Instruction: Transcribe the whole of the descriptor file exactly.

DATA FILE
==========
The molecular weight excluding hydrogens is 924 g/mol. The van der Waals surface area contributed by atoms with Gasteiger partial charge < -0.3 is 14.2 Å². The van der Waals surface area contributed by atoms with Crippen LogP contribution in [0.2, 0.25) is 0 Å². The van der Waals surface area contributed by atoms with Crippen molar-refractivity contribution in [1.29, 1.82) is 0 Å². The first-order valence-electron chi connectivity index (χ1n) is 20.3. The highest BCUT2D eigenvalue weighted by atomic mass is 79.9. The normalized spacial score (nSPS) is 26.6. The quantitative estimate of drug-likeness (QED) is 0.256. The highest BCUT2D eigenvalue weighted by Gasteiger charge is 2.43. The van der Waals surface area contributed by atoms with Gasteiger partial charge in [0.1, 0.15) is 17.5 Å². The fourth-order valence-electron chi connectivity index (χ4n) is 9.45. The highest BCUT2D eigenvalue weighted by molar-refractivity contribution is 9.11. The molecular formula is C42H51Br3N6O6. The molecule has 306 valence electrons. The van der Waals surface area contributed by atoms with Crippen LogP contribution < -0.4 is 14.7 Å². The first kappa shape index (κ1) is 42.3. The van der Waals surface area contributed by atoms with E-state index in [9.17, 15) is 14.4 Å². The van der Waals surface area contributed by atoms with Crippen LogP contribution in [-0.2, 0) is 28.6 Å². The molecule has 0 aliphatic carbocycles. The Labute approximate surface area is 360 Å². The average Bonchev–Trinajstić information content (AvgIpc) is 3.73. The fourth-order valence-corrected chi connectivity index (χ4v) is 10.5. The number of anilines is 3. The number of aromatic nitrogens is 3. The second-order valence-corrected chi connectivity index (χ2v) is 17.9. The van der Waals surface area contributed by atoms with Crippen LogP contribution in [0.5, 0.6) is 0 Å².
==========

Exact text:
The molecular weight excluding hydrogens is 924 g/mol. The van der Waals surface area contributed by atoms with Gasteiger partial charge < -0.3 is 14.2 Å². The van der Waals surface area contributed by atoms with Crippen LogP contribution in [0.2, 0.25) is 0 Å². The van der Waals surface area contributed by atoms with Crippen molar-refractivity contribution in [1.29, 1.82) is 0 Å². The first-order valence-electron chi connectivity index (χ1n) is 20.3. The highest BCUT2D eigenvalue weighted by atomic mass is 79.9. The normalized spacial score (nSPS) is 26.6. The quantitative estimate of drug-likeness (QED) is 0.256. The highest BCUT2D eigenvalue weighted by Gasteiger charge is 2.43. The van der Waals surface area contributed by atoms with Gasteiger partial charge in [0.1, 0.15) is 17.5 Å². The fourth-order valence-electron chi connectivity index (χ4n) is 9.45. The highest BCUT2D eigenvalue weighted by molar-refractivity contribution is 9.11. The molecular formula is C42H51Br3N6O6. The molecule has 306 valence electrons. The van der Waals surface area contributed by atoms with Crippen LogP contribution < -0.4 is 14.7 Å². The first kappa shape index (κ1) is 42.3. The van der Waals surface area contributed by atoms with E-state index in [9.17, 15) is 14.4 Å². The van der Waals surface area contributed by atoms with Crippen LogP contribution in [-0.2, 0) is 28.6 Å². The molecule has 0 aliphatic carbocycles. The Labute approximate surface area is 360 Å². The average Bonchev–Trinajstić information content (AvgIpc) is 3.73. The fourth-order valence-corrected chi connectivity index (χ4v) is 10.5. The number of anilines is 3. The number of aromatic nitrogens is 3. The second-order valence-corrected chi connectivity index (χ2v) is 17.9. The van der Waals surface area contributed by atoms with Crippen LogP contribution in [0.5, 0.6) is 0 Å².